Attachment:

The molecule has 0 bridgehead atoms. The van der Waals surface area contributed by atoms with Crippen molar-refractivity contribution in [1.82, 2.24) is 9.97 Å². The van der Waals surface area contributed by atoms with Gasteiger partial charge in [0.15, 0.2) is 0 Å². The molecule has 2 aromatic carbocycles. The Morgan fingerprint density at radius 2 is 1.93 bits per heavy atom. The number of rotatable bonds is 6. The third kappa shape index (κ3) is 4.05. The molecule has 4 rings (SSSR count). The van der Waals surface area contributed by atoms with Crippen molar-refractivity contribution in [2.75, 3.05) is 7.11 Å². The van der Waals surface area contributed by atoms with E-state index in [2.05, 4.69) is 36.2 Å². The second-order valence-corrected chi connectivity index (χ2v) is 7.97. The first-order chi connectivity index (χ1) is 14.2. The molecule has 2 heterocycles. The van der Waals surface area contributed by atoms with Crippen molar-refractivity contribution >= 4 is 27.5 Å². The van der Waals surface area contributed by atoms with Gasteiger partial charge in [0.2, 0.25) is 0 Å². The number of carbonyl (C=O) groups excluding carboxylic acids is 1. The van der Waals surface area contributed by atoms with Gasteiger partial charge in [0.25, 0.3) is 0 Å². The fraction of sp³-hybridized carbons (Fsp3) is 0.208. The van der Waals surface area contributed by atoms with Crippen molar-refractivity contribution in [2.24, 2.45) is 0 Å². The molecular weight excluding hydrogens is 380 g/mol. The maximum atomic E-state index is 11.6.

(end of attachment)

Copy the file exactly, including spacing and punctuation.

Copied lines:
The molecule has 0 bridgehead atoms. The van der Waals surface area contributed by atoms with Crippen molar-refractivity contribution in [1.82, 2.24) is 9.97 Å². The van der Waals surface area contributed by atoms with Gasteiger partial charge in [0.15, 0.2) is 0 Å². The molecule has 2 aromatic carbocycles. The Morgan fingerprint density at radius 2 is 1.93 bits per heavy atom. The number of rotatable bonds is 6. The third kappa shape index (κ3) is 4.05. The molecule has 4 rings (SSSR count). The van der Waals surface area contributed by atoms with Crippen molar-refractivity contribution in [2.75, 3.05) is 7.11 Å². The van der Waals surface area contributed by atoms with E-state index in [2.05, 4.69) is 36.2 Å². The second-order valence-corrected chi connectivity index (χ2v) is 7.97. The first-order chi connectivity index (χ1) is 14.2. The molecule has 2 heterocycles. The van der Waals surface area contributed by atoms with Crippen molar-refractivity contribution >= 4 is 27.5 Å². The van der Waals surface area contributed by atoms with Gasteiger partial charge in [0.2, 0.25) is 0 Å². The number of carbonyl (C=O) groups excluding carboxylic acids is 1. The van der Waals surface area contributed by atoms with Gasteiger partial charge in [0.25, 0.3) is 0 Å². The fraction of sp³-hybridized carbons (Fsp3) is 0.208. The van der Waals surface area contributed by atoms with Crippen molar-refractivity contribution in [2.24, 2.45) is 0 Å². The molecular weight excluding hydrogens is 380 g/mol. The maximum atomic E-state index is 11.6.